Your brain automatically hangs onto the bad.
A snarky comment from a colleague, someone breaking in front of you in line, or a small criticism from your spouse may stay with you all day — or longer. These little, seemingly insignificant moments get stored in our brains and can set or change our moods for quite a while.
While you may not pay much attention to them, lots of happy moments happen randomly throughout your day too. Think about it. You probably have just as many pleasant moments in your day to smile about, like:
- a phone call from a friend,
- a compliment,
- a hug from your partner, or
- some help on a stressful project at work.
Our brains just don’t automatically notice or hang onto the good.
The Same Is True for Memories
Your brain is going to remember and keep bringing up the painful, embarrassing, unpleasant stuff. It’s just how your brain is wired. The bad stands out. The pleasant or neutral events go unnoticed. It may begin to seem like the world is overwhelmingly bleak or that you’re having a really bad day when these things really aren’t true. It’s just you failed to notice the positives around you too.
You can boost your happiness and give your brain a more optimistic tilt by intentionally noticing and recalling positive experiences and memories. The good feelings positive happenings and memories evoke can be fuel for you to use to increase your happiness.
Your Brain Is Wired to Focus on the Negative
Your brain is wired to remember anything it classifies as dangerous, painful, or even unpleasant. This natural tendency is called a negativity bias. In reality, it means your brain constantly looks for, learns from, and holds onto anything it considers negative much tighter than something neutral or pleasant. Bad memories even get stored differently.
This tendency to notice and never forget the bad is just your brain doing its job, protecting you. Your brain is continually learning from experience to adapt your behavior to be better suited to survive in its environment. Even though you don’t need a brain that’s super sensitive these days, this hair-trigger reactivity still exists.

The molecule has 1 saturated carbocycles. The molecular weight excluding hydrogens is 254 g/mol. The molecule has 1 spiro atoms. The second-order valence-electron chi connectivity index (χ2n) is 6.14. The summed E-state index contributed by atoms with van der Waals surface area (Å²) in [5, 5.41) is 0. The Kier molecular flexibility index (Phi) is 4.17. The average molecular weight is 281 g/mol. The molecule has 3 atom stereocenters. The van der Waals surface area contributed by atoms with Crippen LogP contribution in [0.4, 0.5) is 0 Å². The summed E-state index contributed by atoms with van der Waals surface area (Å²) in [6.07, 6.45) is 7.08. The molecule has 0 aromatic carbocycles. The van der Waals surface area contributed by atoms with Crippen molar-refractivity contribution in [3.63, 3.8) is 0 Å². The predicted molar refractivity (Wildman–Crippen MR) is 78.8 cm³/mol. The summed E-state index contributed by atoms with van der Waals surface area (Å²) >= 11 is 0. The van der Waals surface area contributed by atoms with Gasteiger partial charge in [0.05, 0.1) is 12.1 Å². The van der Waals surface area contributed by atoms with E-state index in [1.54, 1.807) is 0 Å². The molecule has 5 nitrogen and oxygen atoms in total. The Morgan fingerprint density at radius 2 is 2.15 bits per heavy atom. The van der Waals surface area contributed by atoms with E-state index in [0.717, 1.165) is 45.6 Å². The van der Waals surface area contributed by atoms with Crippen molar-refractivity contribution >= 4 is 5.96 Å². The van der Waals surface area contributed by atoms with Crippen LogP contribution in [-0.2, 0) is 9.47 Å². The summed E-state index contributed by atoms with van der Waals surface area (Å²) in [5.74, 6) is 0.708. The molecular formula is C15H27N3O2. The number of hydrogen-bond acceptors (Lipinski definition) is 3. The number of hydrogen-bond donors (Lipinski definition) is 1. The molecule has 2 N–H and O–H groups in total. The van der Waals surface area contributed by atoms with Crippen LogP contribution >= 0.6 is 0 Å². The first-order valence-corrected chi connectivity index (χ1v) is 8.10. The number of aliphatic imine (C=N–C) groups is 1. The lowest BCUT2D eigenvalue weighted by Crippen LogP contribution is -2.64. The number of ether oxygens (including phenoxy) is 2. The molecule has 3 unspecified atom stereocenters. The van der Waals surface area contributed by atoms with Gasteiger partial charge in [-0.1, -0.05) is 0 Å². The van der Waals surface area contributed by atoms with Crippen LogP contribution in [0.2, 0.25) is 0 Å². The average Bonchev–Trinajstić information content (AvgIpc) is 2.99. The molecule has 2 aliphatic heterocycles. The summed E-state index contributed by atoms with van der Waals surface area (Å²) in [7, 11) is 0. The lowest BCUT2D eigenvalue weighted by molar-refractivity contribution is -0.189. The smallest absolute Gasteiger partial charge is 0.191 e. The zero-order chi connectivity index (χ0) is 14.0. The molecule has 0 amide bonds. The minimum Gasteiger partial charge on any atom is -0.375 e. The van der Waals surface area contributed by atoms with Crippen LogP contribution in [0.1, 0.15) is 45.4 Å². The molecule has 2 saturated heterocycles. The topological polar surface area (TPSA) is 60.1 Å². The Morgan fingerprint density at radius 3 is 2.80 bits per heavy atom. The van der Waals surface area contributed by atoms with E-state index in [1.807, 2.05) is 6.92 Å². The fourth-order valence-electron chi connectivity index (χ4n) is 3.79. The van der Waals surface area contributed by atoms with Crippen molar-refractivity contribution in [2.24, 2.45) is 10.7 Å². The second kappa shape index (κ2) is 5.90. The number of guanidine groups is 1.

As you can imagine, it doesn’t really help you today.
In fact, it means your brain is always on guard, looking for danger, focusing on the negative, and tilted towards caution — which means a more nervous, uneasy, unhappy you. Having your nervous system continually activated by the negativity bias can leave you feeling overwhelmed, stressed out, and anxious. No wonder anxiety is the most common mental diagnosis in the United States with depression not far behind.
The Positive to Negative Ratio
In her book, Positivity, Barbara L. Fredrickson was the first to suggest a mathematical ratio of positive to negative emotions representing a tipping point to help anyone lead a happier, more fulfilling life. Fredrickson’s theory proposed that we all need three positive emotions for every negative emotion to thrive. This means that for every negative experience or memory, you need three positive ones to balance it out — so the scales don’t tip too far toward negative and stay there.
Fredrickson, a pioneer in the field of studying positive emotions, drew upon over 20 years of research to back this claim. Other scientists have since questioned whether you can accurately apply a mathematical ratio to human emotion — to which Fredrickson responded by updating her position. While it probably isn’t as simple as a three-to-one ratio, the basic premise still holds weight, in my opinion. Your brain needs to notice more good to balance out its natural tendency to notice and dwell on the bad.
Here’s What the Research Says